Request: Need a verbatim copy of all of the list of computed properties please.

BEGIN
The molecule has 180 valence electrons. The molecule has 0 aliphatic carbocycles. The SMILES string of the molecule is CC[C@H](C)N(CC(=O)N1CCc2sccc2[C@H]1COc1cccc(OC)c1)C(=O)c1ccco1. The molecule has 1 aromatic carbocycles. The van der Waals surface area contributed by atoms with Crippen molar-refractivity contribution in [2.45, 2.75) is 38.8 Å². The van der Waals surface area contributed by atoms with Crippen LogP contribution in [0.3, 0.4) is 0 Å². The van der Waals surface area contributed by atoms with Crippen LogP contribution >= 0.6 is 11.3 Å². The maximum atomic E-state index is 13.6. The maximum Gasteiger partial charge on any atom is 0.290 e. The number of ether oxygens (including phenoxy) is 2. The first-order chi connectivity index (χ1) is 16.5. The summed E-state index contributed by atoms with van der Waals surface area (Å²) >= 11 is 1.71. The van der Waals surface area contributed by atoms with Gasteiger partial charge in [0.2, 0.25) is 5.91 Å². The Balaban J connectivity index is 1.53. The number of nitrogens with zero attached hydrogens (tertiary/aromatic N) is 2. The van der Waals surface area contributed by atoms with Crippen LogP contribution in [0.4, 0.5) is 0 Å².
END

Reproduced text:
The molecule has 180 valence electrons. The molecule has 0 aliphatic carbocycles. The SMILES string of the molecule is CC[C@H](C)N(CC(=O)N1CCc2sccc2[C@H]1COc1cccc(OC)c1)C(=O)c1ccco1. The molecule has 1 aromatic carbocycles. The van der Waals surface area contributed by atoms with Crippen molar-refractivity contribution in [2.45, 2.75) is 38.8 Å². The van der Waals surface area contributed by atoms with Crippen LogP contribution in [0.3, 0.4) is 0 Å². The van der Waals surface area contributed by atoms with Crippen LogP contribution >= 0.6 is 11.3 Å². The maximum atomic E-state index is 13.6. The maximum Gasteiger partial charge on any atom is 0.290 e. The number of ether oxygens (including phenoxy) is 2. The first-order chi connectivity index (χ1) is 16.5. The summed E-state index contributed by atoms with van der Waals surface area (Å²) >= 11 is 1.71. The van der Waals surface area contributed by atoms with Gasteiger partial charge in [0.2, 0.25) is 5.91 Å². The Balaban J connectivity index is 1.53. The number of nitrogens with zero attached hydrogens (tertiary/aromatic N) is 2. The van der Waals surface area contributed by atoms with Crippen LogP contribution in [0.4, 0.5) is 0 Å².